As expected, there have been a few emails complaining about certain omissions, many of them somewhat justified. By way of explanation, some of the more high profile omissions were down to the sheer pressure on space, especially in Dublin, and some because my last visit and/or trusted report was too long ago to be in any sense current. And, of course, since I dotted the last i and crossed the last t on The List, I’ve discovered several terrific restaurants which would have been included had I found them in time. Such is life…

    One of the more hysterical emailers seems to believe, to adapt a phrase from a different sphere, that there is no salvation outside the Guide. How daft can you get? To take just two examples of fine establishments which were not included (and of which I’ve had detailed reports in recent days): Restaurant No. 32 in Dundalk and Les Gourmandises in Cork.

  • Nostalgia. And the opposite…

    September 22, 2009 @ 11:04 am | by Tom

    A strange chain of thought was set off the other day – as a result of reading Basket Case by Philip Boucher-Hayes and Suzanne Campbell and, oddly enough, a review of Diarmaid Ferriter’s Occasions of Sin: Sex and Society in Modern Ireland. The review was by Mary Kenny.

    Philip and Suzanne’s book is, amongst other things, a lament for a vanished era when our diet was simpler, more natural and largely produced in Ireland. And Mary Kenny’s review was a kind of a lament, too, for a time when, despite the excesses of Catholic authoritarianism, things were, in her view, not too bad (I’m paraphrasing) all things considered. (She digresses, at one point, to say that while masturbation does not cause blindness, there is some evidence that it can cause vision problems. She doesn’t go on to explain why this should be confined to the Onanistic or DIY form of sex, rather than the mutual sort, but this is probably just as well).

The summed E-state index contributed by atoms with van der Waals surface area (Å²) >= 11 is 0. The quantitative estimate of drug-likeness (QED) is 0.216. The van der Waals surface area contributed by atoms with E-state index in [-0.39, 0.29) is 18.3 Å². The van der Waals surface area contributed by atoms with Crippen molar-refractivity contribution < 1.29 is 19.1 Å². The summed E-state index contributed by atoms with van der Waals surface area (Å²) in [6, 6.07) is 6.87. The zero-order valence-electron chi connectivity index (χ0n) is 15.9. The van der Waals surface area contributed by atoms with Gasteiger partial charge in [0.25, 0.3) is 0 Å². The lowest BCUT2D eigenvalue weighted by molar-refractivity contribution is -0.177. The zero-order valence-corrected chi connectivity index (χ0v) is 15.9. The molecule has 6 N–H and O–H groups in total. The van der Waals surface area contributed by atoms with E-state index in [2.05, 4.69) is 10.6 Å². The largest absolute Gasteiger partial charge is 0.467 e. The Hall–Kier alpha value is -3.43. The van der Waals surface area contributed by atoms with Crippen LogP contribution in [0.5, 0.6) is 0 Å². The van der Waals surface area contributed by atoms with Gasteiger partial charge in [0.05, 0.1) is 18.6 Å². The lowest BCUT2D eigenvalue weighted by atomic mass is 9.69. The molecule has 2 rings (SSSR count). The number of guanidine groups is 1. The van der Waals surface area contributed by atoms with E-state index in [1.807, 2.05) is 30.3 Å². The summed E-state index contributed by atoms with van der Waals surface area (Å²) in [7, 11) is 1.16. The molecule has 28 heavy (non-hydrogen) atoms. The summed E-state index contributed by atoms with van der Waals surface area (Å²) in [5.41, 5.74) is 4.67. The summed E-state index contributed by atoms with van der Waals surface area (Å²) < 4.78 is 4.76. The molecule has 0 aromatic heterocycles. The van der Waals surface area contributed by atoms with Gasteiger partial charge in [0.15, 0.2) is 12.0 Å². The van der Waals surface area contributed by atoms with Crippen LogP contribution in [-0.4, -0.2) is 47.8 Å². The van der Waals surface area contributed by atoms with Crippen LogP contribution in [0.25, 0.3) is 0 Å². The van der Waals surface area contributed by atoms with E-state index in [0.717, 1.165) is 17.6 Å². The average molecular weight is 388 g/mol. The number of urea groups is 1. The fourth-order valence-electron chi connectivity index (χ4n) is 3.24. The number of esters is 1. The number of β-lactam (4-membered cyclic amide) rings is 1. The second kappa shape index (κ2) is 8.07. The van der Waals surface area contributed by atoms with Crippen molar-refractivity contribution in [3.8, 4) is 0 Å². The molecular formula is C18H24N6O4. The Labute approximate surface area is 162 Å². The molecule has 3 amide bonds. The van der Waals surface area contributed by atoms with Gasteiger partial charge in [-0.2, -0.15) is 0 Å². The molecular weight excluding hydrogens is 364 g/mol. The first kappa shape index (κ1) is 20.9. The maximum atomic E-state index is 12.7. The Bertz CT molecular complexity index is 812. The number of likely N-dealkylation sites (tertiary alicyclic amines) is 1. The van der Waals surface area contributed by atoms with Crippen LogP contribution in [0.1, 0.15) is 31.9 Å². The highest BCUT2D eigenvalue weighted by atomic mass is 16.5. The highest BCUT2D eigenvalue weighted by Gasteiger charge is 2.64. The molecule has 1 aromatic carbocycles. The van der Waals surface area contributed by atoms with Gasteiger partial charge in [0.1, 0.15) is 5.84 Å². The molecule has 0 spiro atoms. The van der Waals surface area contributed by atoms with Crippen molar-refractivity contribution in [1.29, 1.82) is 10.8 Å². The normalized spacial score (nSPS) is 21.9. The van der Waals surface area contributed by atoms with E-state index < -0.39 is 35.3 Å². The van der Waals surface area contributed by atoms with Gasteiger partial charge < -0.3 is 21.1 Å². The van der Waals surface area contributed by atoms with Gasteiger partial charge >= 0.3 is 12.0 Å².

Well, you can imagine, reading dear old Mary K (I sometimes wonder what I would do if I had to choose between being stuck for hours in a lift with either Mary Kenny or Nell McCafferty; It would be tough but I think I end up opting for Mary), I could not but imbibe some of the sense of nostalgia for a time of Peggy’s Leg, Lemon’s Sweets, Cuticura Soap, Rinso, industrial schools and the Magdalen Laundries.

    I was ten when the 1960s came to their sudden end and I came from a home where food was taken seriously. Now that I come to think of it, we were physically surrounded by Catholicism: Rosminians in front, Vincentians to the west and the south, Carmelites to the north. I served as an altar boy with the Carmelites who, after midnight Mass at Easter, would put on a fine spread of ham sandwiches (with and without mustard) and fruitcake with lashings of hot tea for us youngsters and the chaplain.